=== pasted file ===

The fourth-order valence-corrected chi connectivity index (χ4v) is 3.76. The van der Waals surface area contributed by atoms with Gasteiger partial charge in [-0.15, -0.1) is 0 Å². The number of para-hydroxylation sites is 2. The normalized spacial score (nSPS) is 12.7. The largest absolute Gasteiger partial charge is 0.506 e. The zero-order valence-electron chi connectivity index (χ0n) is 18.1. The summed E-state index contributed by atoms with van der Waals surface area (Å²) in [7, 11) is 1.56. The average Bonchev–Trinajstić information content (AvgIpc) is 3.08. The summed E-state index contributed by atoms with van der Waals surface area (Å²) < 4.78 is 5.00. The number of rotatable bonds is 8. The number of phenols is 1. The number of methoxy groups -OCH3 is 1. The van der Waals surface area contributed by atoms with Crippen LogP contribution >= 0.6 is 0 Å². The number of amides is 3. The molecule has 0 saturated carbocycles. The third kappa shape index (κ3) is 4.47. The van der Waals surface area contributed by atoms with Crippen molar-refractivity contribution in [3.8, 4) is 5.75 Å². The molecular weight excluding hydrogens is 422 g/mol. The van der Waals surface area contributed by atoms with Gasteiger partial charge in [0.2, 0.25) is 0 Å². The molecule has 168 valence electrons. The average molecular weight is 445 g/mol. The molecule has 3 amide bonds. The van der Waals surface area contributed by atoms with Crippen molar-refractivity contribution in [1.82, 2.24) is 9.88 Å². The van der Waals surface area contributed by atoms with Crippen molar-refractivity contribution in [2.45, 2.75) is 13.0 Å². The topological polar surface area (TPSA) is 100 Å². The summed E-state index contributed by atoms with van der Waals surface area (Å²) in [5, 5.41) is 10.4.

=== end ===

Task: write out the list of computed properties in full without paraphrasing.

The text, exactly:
The fourth-order valence-corrected chi connectivity index (χ4v) is 3.76. The van der Waals surface area contributed by atoms with Gasteiger partial charge in [-0.15, -0.1) is 0 Å². The number of para-hydroxylation sites is 2. The normalized spacial score (nSPS) is 12.7. The largest absolute Gasteiger partial charge is 0.506 e. The zero-order valence-electron chi connectivity index (χ0n) is 18.1. The summed E-state index contributed by atoms with van der Waals surface area (Å²) in [7, 11) is 1.56. The average Bonchev–Trinajstić information content (AvgIpc) is 3.08. The summed E-state index contributed by atoms with van der Waals surface area (Å²) < 4.78 is 5.00. The number of rotatable bonds is 8. The number of phenols is 1. The number of methoxy groups -OCH3 is 1. The van der Waals surface area contributed by atoms with Crippen LogP contribution >= 0.6 is 0 Å². The number of amides is 3. The molecule has 0 saturated carbocycles. The third kappa shape index (κ3) is 4.47. The van der Waals surface area contributed by atoms with Crippen molar-refractivity contribution in [3.8, 4) is 5.75 Å². The molecular weight excluding hydrogens is 422 g/mol. The van der Waals surface area contributed by atoms with Gasteiger partial charge in [0.2, 0.25) is 0 Å². The molecule has 168 valence electrons. The average molecular weight is 445 g/mol. The molecule has 3 amide bonds. The van der Waals surface area contributed by atoms with Crippen molar-refractivity contribution in [1.82, 2.24) is 9.88 Å². The van der Waals surface area contributed by atoms with Crippen molar-refractivity contribution in [2.45, 2.75) is 13.0 Å². The topological polar surface area (TPSA) is 100 Å². The summed E-state index contributed by atoms with van der Waals surface area (Å²) in [5, 5.41) is 10.4.